Whether I like it or not (to be clear, I don't), most of the forms I fill out in this world require that I declare whether I'm male or female. For most of the population, this is a thoughtless, one-second exercise. Some of us, though, spend minutes-that-feel-like-days agonizing over that section, trying to figure out how best to respond and what impact our decision may have.

There is only a need to know my sex (not to be confused with gender) if: 

  1. It's for something medical when the box I choose will determine the care I receive. 
  2. We're going to have sex.

It's really not necessary to know for anything else, including which bathroom I use, but that's another story for another day. Regardless of the actual need to know, there are better ways of asking than our current practices.

Just using the word "Gender" on the question is troubling enough. When it becomes legal in Massachusetts to change the marker on my license to X, I will be the first person in line. Or, we'll move to Oregon (more on that in a future post).

Once we move past the sex question, there's also the question of gender identity and which pronouns a person prefers to go by. 

Many (but not all) who identify as transgender, as I do, have preferred pronouns.

Many (but not all) who identify as non-binary or genderqueer, as I do, prefer the pronouns they/them/their. 

I currently use they/them pronouns, not because they feel right, but because I haven't found an alternative that does. There are several to choose from:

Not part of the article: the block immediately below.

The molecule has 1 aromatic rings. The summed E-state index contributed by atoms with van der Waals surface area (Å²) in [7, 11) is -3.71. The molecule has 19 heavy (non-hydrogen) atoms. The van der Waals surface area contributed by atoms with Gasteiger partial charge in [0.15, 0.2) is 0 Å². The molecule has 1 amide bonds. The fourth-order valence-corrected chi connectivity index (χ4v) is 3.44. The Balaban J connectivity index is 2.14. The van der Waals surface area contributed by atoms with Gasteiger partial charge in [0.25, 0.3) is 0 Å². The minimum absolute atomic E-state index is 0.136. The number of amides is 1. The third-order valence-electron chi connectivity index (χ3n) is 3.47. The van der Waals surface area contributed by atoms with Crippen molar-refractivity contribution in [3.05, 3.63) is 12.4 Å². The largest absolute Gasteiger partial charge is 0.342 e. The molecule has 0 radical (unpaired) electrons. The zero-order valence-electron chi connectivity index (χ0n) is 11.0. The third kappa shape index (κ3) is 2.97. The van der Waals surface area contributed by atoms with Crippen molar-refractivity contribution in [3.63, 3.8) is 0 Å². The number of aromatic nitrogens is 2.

Screen Shot 2017-07-03 at 3.15.03 PM.png

They/them/their has gained the most traction in recent years and is the one I gravitate to most. It has been added to the Associated Press Stylebook and was chosen as the American Dialect Society's word of the year in 2016. It is grammatically correct and has been for quite a long time, but society can't seem to wrap it's head around using it in the singular form. For my entire life, I learned that those words are meant to indicate that something is plural. So, in my experience, right now, being referred to as they/them/their sometimes makes me feel like I have multiple personalities. I'm one person with one identity that is very clear to me, it just happens to fall outside of our current social construct and into a space we don't know how to eloquently describe just yet. I'm a person. I'm human. It really should be that simple. 

I don't identify as male or female, which makes it difficult to explain myself when people ask if I prefer other pronouns. When I try to explain, I end up feeling completely inadequate as a human and that can be destructive in so many ways, to myself and to my trans community. I don't want to undo all of the hard work that has been done and is being done. I don't want to dismiss the struggle others have endured and are enduring. I don't want to reduce the impact it can have when a person uses words that make you feel whole and validated. 

When I tell stories about interactions, I often leave out pronouns. I'll say, "The person behind the counter at Dunkin' was super friendly today," or, "The human next to me on the subway had an awesome accent." I'll leave it up to you to decide if you want to throw that person into a gender box or not. I do this for many reasons, but mostly because I don't want to make assumptions about a person's gender identity. While a person may have appeared one way to my eyes, I don't know how they identify, so I use gender neutral words: person, human, peeps.

For the most part, you can call me whatever you'd like. My heart smiles when people use they/them/their, but I'll respond to anything and am not offended by almost anything (I cringe when people lump me into a group by using the words, "ladies" or "guys"). If you’re not sure, ask!